Skip to main content

Sagg Main Cat Colony Evicted

Thu, 01/12/2023 - 11:26

Bird conservancy had threatened to sue

Nikki, a feral cat living at Sagg Main Beach, was recently captured and is available for adoption.
Jane Gill

Last week housing for a feral cat colony living under the pavilion at Sagg Main Beach was dismantled and the colony was dispersed (minus two cats that have proven difficult to trap).

“The way it all started, I got a letter from John Rankin, the fire marshal for Southampton Town,” said Jane Gill, who had been working for years with a handful of people to look after the nine cats at the Sagaponack beach. “He accused me of feeding the cats, and said their housing and bedding were a fire hazard. Actually, it really started in the summer when I was told by Southampton Town Animal Control to get rid of the cats, because they were eating piping plovers.”

Someone had contacted the American Bird Conservancy with photos of cat prints in the sand near the plover colony, and the conservancy threatened to sue the town trustees for not doing enough to protect the plovers, which are considered endangered in New York State.

There have been cats at Sagg Main for 35 to 45 years, according to Ms. Gill. “People trap them and take them to ARF” — the Animal Rescue Fund of the Hamptons — “and they neuter and spay them, so the colony doesn’t grow.”

While there was no evidence of cats eating the plovers, the whiff of possibility and the threat of a lawsuit was enough for the town to shut down the colony.

According to the American Bird Conservancy’s website, cats are the number-one “direct, human-caused threat to birds in the United States and Canada.” In fact, the conservancy says, “In the United States alone, outdoor cats kill approximately 2.4 billion birds every year . . . representing the combined impact of tens of millions of outdoor cats.”

“In 2016, we successfully sued the New York State Department of Conservation for allowing feral cat colonies within striking distance to plovers at Jones Beach,” said William Sheehan, chief counsel for the American Bird Conservancy. “The state attorney general got involved and was not happy, and fought us hard, but settled when it was clear they were going to lose. They agreed to round up the cats and post signs.”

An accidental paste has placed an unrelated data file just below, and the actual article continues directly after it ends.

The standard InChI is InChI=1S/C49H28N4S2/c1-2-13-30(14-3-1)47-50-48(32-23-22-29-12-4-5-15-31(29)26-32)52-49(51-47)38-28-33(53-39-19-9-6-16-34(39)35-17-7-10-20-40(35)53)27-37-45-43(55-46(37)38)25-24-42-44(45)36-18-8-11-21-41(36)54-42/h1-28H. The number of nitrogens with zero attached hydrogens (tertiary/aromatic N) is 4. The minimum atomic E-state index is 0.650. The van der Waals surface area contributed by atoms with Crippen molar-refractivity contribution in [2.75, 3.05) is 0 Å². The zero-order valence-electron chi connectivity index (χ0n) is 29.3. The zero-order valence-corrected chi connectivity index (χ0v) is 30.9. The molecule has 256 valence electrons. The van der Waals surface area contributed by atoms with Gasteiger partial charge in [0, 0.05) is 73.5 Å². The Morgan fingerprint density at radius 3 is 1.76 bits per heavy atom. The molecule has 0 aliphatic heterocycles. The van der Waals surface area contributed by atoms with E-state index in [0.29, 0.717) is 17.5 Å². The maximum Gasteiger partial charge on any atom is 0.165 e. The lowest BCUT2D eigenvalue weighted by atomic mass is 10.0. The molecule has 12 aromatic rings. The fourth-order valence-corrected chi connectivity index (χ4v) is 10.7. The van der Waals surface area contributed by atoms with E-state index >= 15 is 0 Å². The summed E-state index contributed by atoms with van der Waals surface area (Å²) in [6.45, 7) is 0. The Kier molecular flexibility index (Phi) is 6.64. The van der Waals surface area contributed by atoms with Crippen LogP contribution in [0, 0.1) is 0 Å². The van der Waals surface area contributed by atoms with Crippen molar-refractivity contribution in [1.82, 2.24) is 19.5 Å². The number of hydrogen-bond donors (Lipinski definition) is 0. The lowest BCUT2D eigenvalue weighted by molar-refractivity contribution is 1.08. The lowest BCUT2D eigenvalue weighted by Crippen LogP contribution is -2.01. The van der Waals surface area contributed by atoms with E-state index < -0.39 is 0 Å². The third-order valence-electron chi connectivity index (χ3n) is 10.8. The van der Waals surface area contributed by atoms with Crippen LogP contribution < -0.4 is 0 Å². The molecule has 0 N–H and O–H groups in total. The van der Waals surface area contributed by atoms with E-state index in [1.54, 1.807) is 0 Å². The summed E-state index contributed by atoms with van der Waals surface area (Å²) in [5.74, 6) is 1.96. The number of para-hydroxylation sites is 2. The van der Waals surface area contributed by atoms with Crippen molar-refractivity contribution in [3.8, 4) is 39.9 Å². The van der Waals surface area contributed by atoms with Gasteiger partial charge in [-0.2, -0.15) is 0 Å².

“We definitely had a lot of contact from the American Bird Conservancy about their concerns with the feral cats,” said Ryan Murphy, head of code enforcement for Southampton Town. “That was a motivating factor, but not the only motivating factor. The houses were a fire hazard, posed other safety concerns, and the food is considered litter under town code.”

“My feeling is they’re scapegoating the cats because they didn’t protect the plovers like they should have,” said Ms. Gill. “The trustees give out permits for parties on the beach. No wonder they’re being threatened with lawsuits by the American Bird Conservancy. There were two weddings there this summer. Truckloads of tables and chairs and grills right next to the piping plovers, and dogs running wild on the beach.”

“It may be the town is violating its own regulations in many other ways,” Mr. Sheehan said about the dogs and parties. “Maybe we should turn to that next.”

Across the United States, according to the Humane Society, there are 166 million “community cats.” They have 1.4 litters a year and only 25 percent of their kittens are still alive after three months. Yet, for all their challenges, “Stray cats are the single largest source of shelter animal intake,” says the society’s website. Most don’t make it out alive; 80 percent of cats who enter a shelter die there.

Their competition, the dogs, have a better shelter survival rate, at 50 percent.

The Humane Society is interested in “community cat management” through trap, neuter, and release, or T.N.R., programs. It believes the strategy will mean fewer cats in shelters will ultimately get killed.